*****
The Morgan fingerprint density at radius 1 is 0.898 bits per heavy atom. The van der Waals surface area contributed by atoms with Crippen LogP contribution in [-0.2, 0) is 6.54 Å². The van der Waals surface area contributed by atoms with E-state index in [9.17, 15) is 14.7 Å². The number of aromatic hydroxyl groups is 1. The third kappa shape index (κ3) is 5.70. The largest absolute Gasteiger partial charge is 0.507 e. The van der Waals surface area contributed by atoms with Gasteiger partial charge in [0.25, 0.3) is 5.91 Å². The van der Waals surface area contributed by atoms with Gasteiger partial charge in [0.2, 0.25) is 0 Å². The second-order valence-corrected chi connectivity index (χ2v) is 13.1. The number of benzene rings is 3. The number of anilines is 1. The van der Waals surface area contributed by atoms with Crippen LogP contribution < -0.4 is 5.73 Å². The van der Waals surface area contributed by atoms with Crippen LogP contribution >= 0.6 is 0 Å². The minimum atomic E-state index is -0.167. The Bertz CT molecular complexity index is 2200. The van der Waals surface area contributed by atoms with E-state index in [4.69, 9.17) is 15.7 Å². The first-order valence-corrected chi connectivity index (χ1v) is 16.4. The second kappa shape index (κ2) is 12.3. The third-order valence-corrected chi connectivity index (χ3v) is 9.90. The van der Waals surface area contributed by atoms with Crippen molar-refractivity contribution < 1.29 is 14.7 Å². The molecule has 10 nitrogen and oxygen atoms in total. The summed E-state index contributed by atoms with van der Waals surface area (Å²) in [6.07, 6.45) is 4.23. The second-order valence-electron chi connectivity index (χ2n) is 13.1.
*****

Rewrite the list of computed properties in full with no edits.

The Morgan fingerprint density at radius 1 is 0.898 bits per heavy atom. The van der Waals surface area contributed by atoms with Crippen LogP contribution in [-0.2, 0) is 6.54 Å². The van der Waals surface area contributed by atoms with E-state index in [9.17, 15) is 14.7 Å². The number of aromatic hydroxyl groups is 1. The third kappa shape index (κ3) is 5.70. The largest absolute Gasteiger partial charge is 0.507 e. The van der Waals surface area contributed by atoms with Gasteiger partial charge in [0.25, 0.3) is 5.91 Å². The van der Waals surface area contributed by atoms with Gasteiger partial charge in [0.2, 0.25) is 0 Å². The second-order valence-corrected chi connectivity index (χ2v) is 13.1. The number of benzene rings is 3. The number of anilines is 1. The van der Waals surface area contributed by atoms with Crippen LogP contribution < -0.4 is 5.73 Å². The van der Waals surface area contributed by atoms with Crippen LogP contribution >= 0.6 is 0 Å². The minimum atomic E-state index is -0.167. The Bertz CT molecular complexity index is 2200. The van der Waals surface area contributed by atoms with E-state index in [4.69, 9.17) is 15.7 Å². The first-order valence-corrected chi connectivity index (χ1v) is 16.4. The second kappa shape index (κ2) is 12.3. The third-order valence-corrected chi connectivity index (χ3v) is 9.90. The van der Waals surface area contributed by atoms with Crippen molar-refractivity contribution < 1.29 is 14.7 Å². The molecule has 10 nitrogen and oxygen atoms in total. The summed E-state index contributed by atoms with van der Waals surface area (Å²) in [6.07, 6.45) is 4.23. The second-order valence-electron chi connectivity index (χ2n) is 13.1.